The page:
Sunday, September 30, 2007

Quiet please

Playing White in a recent blitz game I reached the position shown in the first diagram. This is a Classical French with the extra moves h4 and ...h6 thrown in, a small detail that will improve White's attacking chances should Black decide to castle kingside. On the reasonable assumption that his king would soon go the other way, I repositioned my queen in order to create some attacking chances.

13.Qe3!? 0-0-0 14.f5!?
It was objectively stronger to maintain positional pressure with 14.Kb1 Kb8 15.a3 Bc8 16.h5, but one cannot apply tournament standards to a blitz game.
14...d4 15.Nxd4 Nxd4?
The correct defence was 15...exf5 16.Nd5 Qxe5 17.Nb6+ Kc7 18.Nd5+ Kc8 and neither side can advantageously avoid the draw by repetition; for example, the cheeky 18...Kd6!? is met by 19.Qc3.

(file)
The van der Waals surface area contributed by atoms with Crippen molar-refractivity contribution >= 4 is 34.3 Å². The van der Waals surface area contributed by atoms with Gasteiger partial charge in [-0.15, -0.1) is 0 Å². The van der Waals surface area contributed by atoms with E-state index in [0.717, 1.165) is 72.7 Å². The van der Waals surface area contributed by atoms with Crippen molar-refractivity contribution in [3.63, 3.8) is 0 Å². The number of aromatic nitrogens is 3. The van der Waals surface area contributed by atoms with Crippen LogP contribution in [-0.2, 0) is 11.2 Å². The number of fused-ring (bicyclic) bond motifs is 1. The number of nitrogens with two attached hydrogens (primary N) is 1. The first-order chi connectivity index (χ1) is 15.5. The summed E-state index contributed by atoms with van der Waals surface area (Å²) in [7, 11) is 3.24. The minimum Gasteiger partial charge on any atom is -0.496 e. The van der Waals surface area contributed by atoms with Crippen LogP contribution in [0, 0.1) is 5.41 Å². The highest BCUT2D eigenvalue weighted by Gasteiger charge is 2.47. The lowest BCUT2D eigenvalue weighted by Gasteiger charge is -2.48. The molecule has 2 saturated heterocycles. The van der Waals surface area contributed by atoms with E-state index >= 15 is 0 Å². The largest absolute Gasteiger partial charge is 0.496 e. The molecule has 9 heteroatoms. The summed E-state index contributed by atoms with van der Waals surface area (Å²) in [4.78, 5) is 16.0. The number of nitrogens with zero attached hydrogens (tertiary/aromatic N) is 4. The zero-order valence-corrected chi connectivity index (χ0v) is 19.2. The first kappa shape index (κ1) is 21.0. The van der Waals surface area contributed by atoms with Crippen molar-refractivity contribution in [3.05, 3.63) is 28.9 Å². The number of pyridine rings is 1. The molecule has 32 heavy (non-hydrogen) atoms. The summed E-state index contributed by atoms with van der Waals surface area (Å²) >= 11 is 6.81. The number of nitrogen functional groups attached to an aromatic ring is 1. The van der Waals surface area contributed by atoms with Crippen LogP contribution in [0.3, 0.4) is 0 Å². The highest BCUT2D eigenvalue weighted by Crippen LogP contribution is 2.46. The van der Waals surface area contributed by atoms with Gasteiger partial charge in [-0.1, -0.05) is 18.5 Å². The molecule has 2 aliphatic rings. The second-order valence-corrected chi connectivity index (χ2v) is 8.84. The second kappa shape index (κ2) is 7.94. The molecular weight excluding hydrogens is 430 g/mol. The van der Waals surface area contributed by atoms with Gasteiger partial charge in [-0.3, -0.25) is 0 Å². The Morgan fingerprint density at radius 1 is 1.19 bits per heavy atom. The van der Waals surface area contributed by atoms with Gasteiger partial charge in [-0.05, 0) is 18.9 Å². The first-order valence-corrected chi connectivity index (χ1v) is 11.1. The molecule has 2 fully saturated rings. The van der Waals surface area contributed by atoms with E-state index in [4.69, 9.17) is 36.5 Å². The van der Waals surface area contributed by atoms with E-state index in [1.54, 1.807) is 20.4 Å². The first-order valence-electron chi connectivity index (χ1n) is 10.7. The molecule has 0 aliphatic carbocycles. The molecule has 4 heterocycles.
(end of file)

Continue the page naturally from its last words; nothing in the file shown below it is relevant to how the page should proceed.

16.Rxd4 Bc6 (second diagram)
I suspect Black was quite satisfied here since it looks like he is exchanging my active rook and taking over the d-file. But the unfortunate grouping of pieces on the c-file means that it's suddenly White to play and win!
17.Rc4! Nd7
No better is 17...b6 18.b4 Bd5 19.Rd4 Nd7 20.Nxd5 exd5 21.Bxa6+ Kb8 22.Rxd5.
18.Rxc6+ bxc6
The exchange sacrifice was obvious enough, but now White should not rush to take the a-pawn with check. Instead there is a quiet move available that transforms the capture into a deadly threat:
Black's next move is the only defensive try but it is not enough to save the game.
19...Rde8 20.Bxa6+ Kd8 21.Qa8+ 1-0
Black resigned
here since he is mated after 21...Nb8 22.Qxb8+ Kd7 23.Rd1+.

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Port Coquitlam, British Columbia, Canada
National master (Canada) since 1984. B.C. Champion 1977 and 1984. Runner-up 1991 and 2002. B.C. Open Champion 1972 and 1982. B.C. U/14 Champion 1964-65-66. Mikhail Botvinnik once wrote that publishing your analytical work forces you to be accurate because it exposes you to criticism. Hence this blog.